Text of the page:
‘The country lad who has been brought up in a Christian home, and is coming up to some great business house in London, makes vigorous protestations of what he will and will not do in a sphere of life of the surroundings of which he can as yet form no true idea whatever. The emigrant who is looking forward to spend his days in a young colony where the whole apparatus of Christian and civilised life is yet in its infancy or is altogether wanting, makes plans, leaving the nature of a situation of which he cannot at all as yet from the nature of the case take the measure, altogether out of account. The candidate for holy orders who anticipates his responsibilities from afar, gathering them from books, gathering them from occasional intercourse with clergymen, makes resolutions which he finds have to be revised by the light of altogether unforeseen experiences. St. Peter never knew what it was to be the only human being loyal to Christ, until he sat in that outer court of the high priest’s palace, and the terrible isolation was too much for him.’

Verse 38


‘Then saith He unto them, My soul is exceeding sorrowful, even unto death: tarry ye here, and watch with Me.’

Matthew 26:38

The subject of our thoughts is our Lord’s appeal to the sympathy of His disciples in this the hour of His soul-sorrow.

I. Fellowship with Christ.—From whom did He ask this sympathy? Was it from the world? Oh no! He had never received aught from the world but a thorn-crown and a cross! It was to His beloved disciples. None but the holy were admitted to share the loneliness, the solitude, the sorrow of that hour. And still He permits us to have ‘fellowship with Him in His sufferings,’ and to feel the ‘power of His resurrection.’ If this be so, see that you cultivate a tender, holy sympathy with Christ in His soul-sorrow for your sins.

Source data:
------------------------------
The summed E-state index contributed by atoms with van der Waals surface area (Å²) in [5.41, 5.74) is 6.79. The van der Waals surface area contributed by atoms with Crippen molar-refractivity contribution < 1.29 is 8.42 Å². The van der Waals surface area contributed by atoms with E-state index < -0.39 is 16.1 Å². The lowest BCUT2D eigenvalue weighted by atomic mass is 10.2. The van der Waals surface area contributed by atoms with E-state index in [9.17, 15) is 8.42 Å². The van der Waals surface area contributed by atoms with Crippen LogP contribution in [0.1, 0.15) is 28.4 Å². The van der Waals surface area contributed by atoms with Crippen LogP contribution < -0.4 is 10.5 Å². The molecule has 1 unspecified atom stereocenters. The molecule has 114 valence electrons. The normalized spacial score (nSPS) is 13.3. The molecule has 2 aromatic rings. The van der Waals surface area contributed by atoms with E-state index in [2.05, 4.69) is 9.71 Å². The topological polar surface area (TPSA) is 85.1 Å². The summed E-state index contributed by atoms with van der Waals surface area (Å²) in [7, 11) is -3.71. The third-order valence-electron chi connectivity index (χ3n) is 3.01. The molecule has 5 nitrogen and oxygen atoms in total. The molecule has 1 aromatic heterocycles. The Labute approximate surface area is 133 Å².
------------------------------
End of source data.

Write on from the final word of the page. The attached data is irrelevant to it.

II. Watching with Christ.—And what was the nature of the sympathy which our Lord now asked? ‘Tarry ye here, and watch with me.’ He only asked for their silent presence, yet how painful was His disappointment. Yet His reproof was so considerate. The Lord Jesus is not only cognisant of our shortcomings, but He remembers that we are dust.

III. Sympathy one with another.—It cannot involve either a charge of weakness or sin, our felt reliance upon the sympathy, compassion, and help of our fellow-Christians. Yet sometimes it disappoints us. To what did Jesus resort when, sad and disappointed, He turned from this dried stream of human sympathy? He gave Himself again to prayer—He returned a third time to His Father. O blessed lesson He would thus teach us! We shall find in prayer all, and infinitely more, than we sought, and failed to find, in the holy watchers around us.

—Dr. Octavius Winslow.


(1) ‘Alexander the Great slept on the field of Arbela, and Napoleon on that of Austerlitz. Homer, in the Iliad, represents sleep as overcoming all men, even the gods, except Jupiter alone.’

(2) ‘Oh, ask not, hope thou not, too much

Of sympathy below;

Few are the hearts whence one sure touch

Bids the sweet fountains flow;

Few—and, by still conflicting powers,

Forbidden here to meet;

Such ties would make this life of ours

Too fair for aught so fleet.’

‘Yet scorn thou not, for this, the true

And steadfast love of years;

The kindly, that from childhood grew,

The faithful to thy tears!

If there he one that o’er the dead,

Hath in thy grief home part;

And watch’d through sickness by thy bed,

Call his a kindred heart.’

Verse 39


‘And He went a little farther, and fell on His face, and prayed.… let this cup pass from Me.’

Matthew 26:39

Why was our Blessed Lord in such distress? It is not sufficient to say that it was because of physical fear. What was it that caused Him such anguish of heart and mind?

I. The hour and the power of darkness.—In the first place, it was both the hour and the power of darkness. The expression ‘darkness’ surely alludes to Satan and to his emissaries. The enemies of God and man were allowed to have their way for the time being. The Son of God was almost in the very grip of the devil.

II. The consciousness of man’s sin.—Secondly, there was the consciousness that the vast majority of mankind loved the things which He hated, and would not accept salvation and the holiness it carried with it.